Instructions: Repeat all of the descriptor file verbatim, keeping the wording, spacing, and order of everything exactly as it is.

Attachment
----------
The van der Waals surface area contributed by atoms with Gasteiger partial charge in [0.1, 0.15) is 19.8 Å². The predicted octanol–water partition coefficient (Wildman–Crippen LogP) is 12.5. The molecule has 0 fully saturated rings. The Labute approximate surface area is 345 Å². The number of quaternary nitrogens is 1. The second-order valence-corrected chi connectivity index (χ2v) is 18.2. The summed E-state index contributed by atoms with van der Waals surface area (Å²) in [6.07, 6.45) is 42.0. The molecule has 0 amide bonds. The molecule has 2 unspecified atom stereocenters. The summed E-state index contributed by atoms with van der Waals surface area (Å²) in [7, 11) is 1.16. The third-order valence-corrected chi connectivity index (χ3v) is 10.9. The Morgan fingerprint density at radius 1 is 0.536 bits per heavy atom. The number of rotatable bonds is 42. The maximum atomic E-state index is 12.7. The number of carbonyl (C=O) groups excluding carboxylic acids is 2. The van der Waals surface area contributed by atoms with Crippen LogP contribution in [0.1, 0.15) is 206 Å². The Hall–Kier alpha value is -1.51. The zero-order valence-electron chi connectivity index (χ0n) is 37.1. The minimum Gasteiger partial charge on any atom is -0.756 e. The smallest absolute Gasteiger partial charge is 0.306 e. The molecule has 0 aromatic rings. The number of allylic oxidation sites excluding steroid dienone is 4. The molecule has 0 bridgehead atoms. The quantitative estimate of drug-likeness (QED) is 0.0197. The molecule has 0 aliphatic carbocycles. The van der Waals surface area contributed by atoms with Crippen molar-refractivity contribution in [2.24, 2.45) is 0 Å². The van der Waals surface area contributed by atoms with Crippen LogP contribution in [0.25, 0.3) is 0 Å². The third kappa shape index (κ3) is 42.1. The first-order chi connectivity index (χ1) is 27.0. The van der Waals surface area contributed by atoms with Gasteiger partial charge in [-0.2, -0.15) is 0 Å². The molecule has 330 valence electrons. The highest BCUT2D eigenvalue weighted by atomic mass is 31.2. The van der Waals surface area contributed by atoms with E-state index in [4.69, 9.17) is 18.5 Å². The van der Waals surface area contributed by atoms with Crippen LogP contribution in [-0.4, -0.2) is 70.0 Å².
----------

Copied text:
The van der Waals surface area contributed by atoms with Gasteiger partial charge in [0.1, 0.15) is 19.8 Å². The predicted octanol–water partition coefficient (Wildman–Crippen LogP) is 12.5. The molecule has 0 fully saturated rings. The Labute approximate surface area is 345 Å². The number of quaternary nitrogens is 1. The second-order valence-corrected chi connectivity index (χ2v) is 18.2. The summed E-state index contributed by atoms with van der Waals surface area (Å²) in [6.07, 6.45) is 42.0. The molecule has 0 amide bonds. The molecule has 2 unspecified atom stereocenters. The summed E-state index contributed by atoms with van der Waals surface area (Å²) in [7, 11) is 1.16. The third-order valence-corrected chi connectivity index (χ3v) is 10.9. The Morgan fingerprint density at radius 1 is 0.536 bits per heavy atom. The number of rotatable bonds is 42. The maximum atomic E-state index is 12.7. The number of carbonyl (C=O) groups excluding carboxylic acids is 2. The van der Waals surface area contributed by atoms with Crippen LogP contribution in [0.1, 0.15) is 206 Å². The Hall–Kier alpha value is -1.51. The zero-order valence-electron chi connectivity index (χ0n) is 37.1. The minimum Gasteiger partial charge on any atom is -0.756 e. The smallest absolute Gasteiger partial charge is 0.306 e. The molecule has 0 aromatic rings. The number of allylic oxidation sites excluding steroid dienone is 4. The molecule has 0 bridgehead atoms. The quantitative estimate of drug-likeness (QED) is 0.0197. The molecule has 0 aliphatic carbocycles. The van der Waals surface area contributed by atoms with Crippen molar-refractivity contribution in [2.24, 2.45) is 0 Å². The van der Waals surface area contributed by atoms with Crippen LogP contribution in [0.25, 0.3) is 0 Å². The third kappa shape index (κ3) is 42.1. The first-order chi connectivity index (χ1) is 27.0. The van der Waals surface area contributed by atoms with Gasteiger partial charge in [-0.2, -0.15) is 0 Å². The molecule has 330 valence electrons. The highest BCUT2D eigenvalue weighted by atomic mass is 31.2. The van der Waals surface area contributed by atoms with E-state index in [4.69, 9.17) is 18.5 Å². The van der Waals surface area contributed by atoms with Crippen LogP contribution in [-0.4, -0.2) is 70.0 Å².